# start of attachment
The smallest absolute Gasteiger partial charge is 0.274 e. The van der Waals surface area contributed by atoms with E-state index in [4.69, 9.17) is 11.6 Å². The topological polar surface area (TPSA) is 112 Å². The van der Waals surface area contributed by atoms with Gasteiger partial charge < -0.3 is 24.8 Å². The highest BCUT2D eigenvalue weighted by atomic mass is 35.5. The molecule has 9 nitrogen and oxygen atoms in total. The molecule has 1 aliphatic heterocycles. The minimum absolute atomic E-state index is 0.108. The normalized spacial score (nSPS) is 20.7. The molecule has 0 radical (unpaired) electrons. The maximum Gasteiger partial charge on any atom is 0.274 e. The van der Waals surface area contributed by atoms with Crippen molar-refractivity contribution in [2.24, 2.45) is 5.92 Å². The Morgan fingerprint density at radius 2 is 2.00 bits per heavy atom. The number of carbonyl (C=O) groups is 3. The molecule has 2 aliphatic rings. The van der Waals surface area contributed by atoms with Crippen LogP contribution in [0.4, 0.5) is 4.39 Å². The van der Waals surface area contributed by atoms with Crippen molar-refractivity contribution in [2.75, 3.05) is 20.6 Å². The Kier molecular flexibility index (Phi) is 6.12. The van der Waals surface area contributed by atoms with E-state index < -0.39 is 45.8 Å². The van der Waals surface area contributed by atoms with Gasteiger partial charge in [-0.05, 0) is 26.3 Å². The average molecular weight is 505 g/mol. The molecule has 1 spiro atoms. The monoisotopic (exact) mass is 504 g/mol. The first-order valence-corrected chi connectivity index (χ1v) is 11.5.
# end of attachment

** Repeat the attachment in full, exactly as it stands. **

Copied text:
The smallest absolute Gasteiger partial charge is 0.274 e. The van der Waals surface area contributed by atoms with E-state index in [4.69, 9.17) is 11.6 Å². The topological polar surface area (TPSA) is 112 Å². The van der Waals surface area contributed by atoms with Gasteiger partial charge < -0.3 is 24.8 Å². The highest BCUT2D eigenvalue weighted by atomic mass is 35.5. The molecule has 9 nitrogen and oxygen atoms in total. The molecule has 1 aliphatic heterocycles. The minimum absolute atomic E-state index is 0.108. The normalized spacial score (nSPS) is 20.7. The molecule has 0 radical (unpaired) electrons. The maximum Gasteiger partial charge on any atom is 0.274 e. The van der Waals surface area contributed by atoms with Crippen molar-refractivity contribution in [2.24, 2.45) is 5.92 Å². The Morgan fingerprint density at radius 2 is 2.00 bits per heavy atom. The number of carbonyl (C=O) groups is 3. The molecule has 2 aliphatic rings. The van der Waals surface area contributed by atoms with Crippen LogP contribution in [0.4, 0.5) is 4.39 Å². The van der Waals surface area contributed by atoms with Crippen molar-refractivity contribution in [2.75, 3.05) is 20.6 Å². The Kier molecular flexibility index (Phi) is 6.12. The van der Waals surface area contributed by atoms with E-state index < -0.39 is 45.8 Å². The van der Waals surface area contributed by atoms with Gasteiger partial charge in [-0.05, 0) is 26.3 Å². The average molecular weight is 505 g/mol. The molecule has 1 spiro atoms. The monoisotopic (exact) mass is 504 g/mol. The first-order valence-corrected chi connectivity index (χ1v) is 11.5.